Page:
A book deal with HarperCollins over his selective memoirs called "All Things Possible," published last fall, has for months been sold to the public by the governor himself as a straightforward, ethical arrangement with which no reasonable individual could possibly find fault or even question.
True, a lot of money is involved, the better part of a million bucks, and very few books have been sold — around 3,000. Equally true, the contract has not been made public, so we are kept in the dark about its terms — a Cuomo administration specialty.
But it's apparent Andrew Cuomo has made himself an extraordinary arrangement under which he gets to keep some $800,000 when all the installments are paid out, presumably whether another book is sold or not.
What a splendid contract. Almost too good to be true.
And the best part for the governor is the money doesn't go to charity, or back into the state's general fund, or even his campaign fund. It goes right into his pocket.
LeBrun points to the David Sirota report that the Cuomo administration was lobbied both before and after Sheriff Andy was given the book contract by the owner of HarperCollins, News Corporation, and News Corp received tens of millions in tax breaks as a result of that lobbying as reason why a skeptical public and press might want to know the details of Cuomo's book contract.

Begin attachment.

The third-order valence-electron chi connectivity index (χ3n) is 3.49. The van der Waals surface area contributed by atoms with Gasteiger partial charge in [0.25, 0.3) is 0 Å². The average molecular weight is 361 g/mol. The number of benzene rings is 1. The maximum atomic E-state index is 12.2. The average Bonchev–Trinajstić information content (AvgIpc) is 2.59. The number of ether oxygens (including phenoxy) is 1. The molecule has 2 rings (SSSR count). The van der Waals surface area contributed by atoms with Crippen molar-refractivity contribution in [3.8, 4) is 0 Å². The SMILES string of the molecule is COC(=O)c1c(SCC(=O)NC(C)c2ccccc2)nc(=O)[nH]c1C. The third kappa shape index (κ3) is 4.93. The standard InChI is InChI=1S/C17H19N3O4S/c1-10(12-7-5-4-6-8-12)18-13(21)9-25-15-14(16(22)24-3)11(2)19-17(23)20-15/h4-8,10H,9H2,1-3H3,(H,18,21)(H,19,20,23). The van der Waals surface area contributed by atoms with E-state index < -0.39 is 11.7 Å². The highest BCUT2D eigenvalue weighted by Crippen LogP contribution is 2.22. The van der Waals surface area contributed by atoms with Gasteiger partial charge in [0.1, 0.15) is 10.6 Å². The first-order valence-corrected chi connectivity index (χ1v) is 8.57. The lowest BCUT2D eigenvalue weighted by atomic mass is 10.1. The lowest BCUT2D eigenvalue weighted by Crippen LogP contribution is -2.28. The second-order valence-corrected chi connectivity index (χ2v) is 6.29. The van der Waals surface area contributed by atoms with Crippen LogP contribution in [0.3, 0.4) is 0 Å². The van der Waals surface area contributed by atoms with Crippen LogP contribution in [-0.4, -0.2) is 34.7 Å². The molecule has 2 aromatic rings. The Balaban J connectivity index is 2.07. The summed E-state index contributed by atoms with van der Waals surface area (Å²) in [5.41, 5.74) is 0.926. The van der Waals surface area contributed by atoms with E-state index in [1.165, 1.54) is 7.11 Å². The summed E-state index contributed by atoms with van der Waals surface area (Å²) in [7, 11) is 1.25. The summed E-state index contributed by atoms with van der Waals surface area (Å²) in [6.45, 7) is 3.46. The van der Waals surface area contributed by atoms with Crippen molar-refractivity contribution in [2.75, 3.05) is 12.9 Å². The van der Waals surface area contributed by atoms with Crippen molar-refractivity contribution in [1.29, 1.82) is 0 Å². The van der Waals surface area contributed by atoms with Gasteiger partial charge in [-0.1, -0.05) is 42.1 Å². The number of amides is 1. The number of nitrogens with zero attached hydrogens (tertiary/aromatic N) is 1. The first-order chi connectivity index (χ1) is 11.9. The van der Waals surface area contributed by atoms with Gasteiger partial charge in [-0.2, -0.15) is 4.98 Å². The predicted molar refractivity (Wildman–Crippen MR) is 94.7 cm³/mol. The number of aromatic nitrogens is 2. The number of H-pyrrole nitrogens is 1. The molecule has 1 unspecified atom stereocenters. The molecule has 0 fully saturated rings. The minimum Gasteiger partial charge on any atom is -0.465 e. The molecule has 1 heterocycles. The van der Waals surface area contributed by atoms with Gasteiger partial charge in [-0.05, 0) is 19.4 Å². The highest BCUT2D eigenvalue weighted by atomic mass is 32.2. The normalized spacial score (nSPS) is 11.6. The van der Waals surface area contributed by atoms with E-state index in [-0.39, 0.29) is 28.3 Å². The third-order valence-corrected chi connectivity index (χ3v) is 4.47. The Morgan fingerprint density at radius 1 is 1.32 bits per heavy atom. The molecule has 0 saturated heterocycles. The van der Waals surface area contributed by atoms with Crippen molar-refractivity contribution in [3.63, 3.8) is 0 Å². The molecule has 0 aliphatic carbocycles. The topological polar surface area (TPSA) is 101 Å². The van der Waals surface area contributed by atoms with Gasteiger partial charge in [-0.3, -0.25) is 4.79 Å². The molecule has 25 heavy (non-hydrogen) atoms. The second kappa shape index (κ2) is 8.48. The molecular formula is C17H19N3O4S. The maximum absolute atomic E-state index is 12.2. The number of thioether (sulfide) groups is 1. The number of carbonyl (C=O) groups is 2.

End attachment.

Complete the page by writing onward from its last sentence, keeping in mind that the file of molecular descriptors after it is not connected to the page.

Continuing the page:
But Cuomo says oh pshaw:
The INT connected a large number of dots that on paper at least show the appearance of a huge potential conflict, and at the least cast an ugly light on that gobsmacking great book deal of the governor's. When he was asked about the INT revelations, Cuomo dismissed any hint of impropriety. He said: "I have no idea that they lobbied for it. I don't even know what it is, by the way."
That doesn't sit well with LeBrun who says Cuomo needs to reveal the details of the book contract:
So we are to take the governor's word for it. A governor who is almost the definition of a micromanager is telling us he's not aware of multiple lobbying efforts on a number fronts by one of the leading media conglomerates in the world going back to his days as New York's attorney general.
Maybe so. But we should be told a lot more, not less, about this wonderful book deal.
Such as: the contract. Let's see it. The governor claims he got a waiver from his Joint Commission on Public Ethics to publish and market the book. Well, let's see that too. Let's see what restrictions were placed on him, it any, and which commissioners signed off on it. Let's find out from HarperCollins how many of these sweetheart contracts are out there, how unusual this is.
Let's find out who approached whom. Did the governor's agent approach HarperCollins, or vice versa? Under oath would be nice, but how likely is that? Or, for that matter, how likely is it that any state agency or investigative agent will scrutinize the book deal of the century?
They all live in terror of the Dark Prince. Oh, where art thou, Preet?
So far, Cuomo refuses to reveal the details of the book contract publicly.
It's long past time this matter receive some scrutiny.
It would seem only the feds can handle this matter.